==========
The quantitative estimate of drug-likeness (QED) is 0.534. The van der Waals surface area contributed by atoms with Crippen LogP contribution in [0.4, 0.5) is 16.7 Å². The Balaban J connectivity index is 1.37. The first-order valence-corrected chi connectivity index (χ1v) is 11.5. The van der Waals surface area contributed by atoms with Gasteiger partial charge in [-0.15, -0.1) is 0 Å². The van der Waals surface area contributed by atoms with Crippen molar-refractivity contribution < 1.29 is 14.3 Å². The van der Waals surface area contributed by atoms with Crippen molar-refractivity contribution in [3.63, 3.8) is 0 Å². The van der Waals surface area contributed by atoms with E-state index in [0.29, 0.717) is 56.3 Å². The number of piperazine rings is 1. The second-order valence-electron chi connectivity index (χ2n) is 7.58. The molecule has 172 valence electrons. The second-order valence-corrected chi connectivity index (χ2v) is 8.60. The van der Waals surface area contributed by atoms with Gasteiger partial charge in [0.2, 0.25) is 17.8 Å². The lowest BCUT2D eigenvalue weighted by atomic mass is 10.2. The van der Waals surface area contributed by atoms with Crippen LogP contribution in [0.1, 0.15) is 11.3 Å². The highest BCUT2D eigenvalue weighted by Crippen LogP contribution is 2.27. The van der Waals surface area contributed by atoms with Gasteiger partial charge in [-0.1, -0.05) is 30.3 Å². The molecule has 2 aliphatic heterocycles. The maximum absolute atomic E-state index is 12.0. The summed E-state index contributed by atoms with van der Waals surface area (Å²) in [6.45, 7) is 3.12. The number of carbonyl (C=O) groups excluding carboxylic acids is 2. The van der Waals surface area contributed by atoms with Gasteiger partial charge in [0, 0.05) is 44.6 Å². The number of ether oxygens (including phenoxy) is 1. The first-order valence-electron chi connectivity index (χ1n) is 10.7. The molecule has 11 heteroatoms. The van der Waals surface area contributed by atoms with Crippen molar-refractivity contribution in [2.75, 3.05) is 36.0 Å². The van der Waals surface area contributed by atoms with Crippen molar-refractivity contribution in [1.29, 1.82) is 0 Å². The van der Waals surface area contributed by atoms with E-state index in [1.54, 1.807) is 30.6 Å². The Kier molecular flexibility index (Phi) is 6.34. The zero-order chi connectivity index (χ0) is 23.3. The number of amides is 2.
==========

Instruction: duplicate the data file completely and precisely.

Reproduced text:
The quantitative estimate of drug-likeness (QED) is 0.534. The van der Waals surface area contributed by atoms with Crippen LogP contribution in [0.4, 0.5) is 16.7 Å². The Balaban J connectivity index is 1.37. The first-order valence-corrected chi connectivity index (χ1v) is 11.5. The van der Waals surface area contributed by atoms with Gasteiger partial charge in [-0.15, -0.1) is 0 Å². The van der Waals surface area contributed by atoms with Crippen molar-refractivity contribution < 1.29 is 14.3 Å². The van der Waals surface area contributed by atoms with Crippen molar-refractivity contribution in [3.63, 3.8) is 0 Å². The van der Waals surface area contributed by atoms with E-state index in [0.29, 0.717) is 56.3 Å². The number of piperazine rings is 1. The second-order valence-electron chi connectivity index (χ2n) is 7.58. The molecule has 172 valence electrons. The second-order valence-corrected chi connectivity index (χ2v) is 8.60. The van der Waals surface area contributed by atoms with Gasteiger partial charge in [0.2, 0.25) is 17.8 Å². The lowest BCUT2D eigenvalue weighted by atomic mass is 10.2. The van der Waals surface area contributed by atoms with Crippen LogP contribution in [0.1, 0.15) is 11.3 Å². The highest BCUT2D eigenvalue weighted by Crippen LogP contribution is 2.27. The van der Waals surface area contributed by atoms with Gasteiger partial charge in [-0.1, -0.05) is 30.3 Å². The molecule has 2 aliphatic heterocycles. The maximum absolute atomic E-state index is 12.0. The summed E-state index contributed by atoms with van der Waals surface area (Å²) in [6.45, 7) is 3.12. The number of carbonyl (C=O) groups excluding carboxylic acids is 2. The van der Waals surface area contributed by atoms with Gasteiger partial charge in [0, 0.05) is 44.6 Å². The number of ether oxygens (including phenoxy) is 1. The first-order valence-electron chi connectivity index (χ1n) is 10.7. The molecule has 11 heteroatoms. The van der Waals surface area contributed by atoms with Crippen molar-refractivity contribution in [2.75, 3.05) is 36.0 Å². The van der Waals surface area contributed by atoms with Crippen molar-refractivity contribution in [1.29, 1.82) is 0 Å². The van der Waals surface area contributed by atoms with E-state index in [1.54, 1.807) is 30.6 Å². The Kier molecular flexibility index (Phi) is 6.34. The zero-order chi connectivity index (χ0) is 23.3. The number of amides is 2.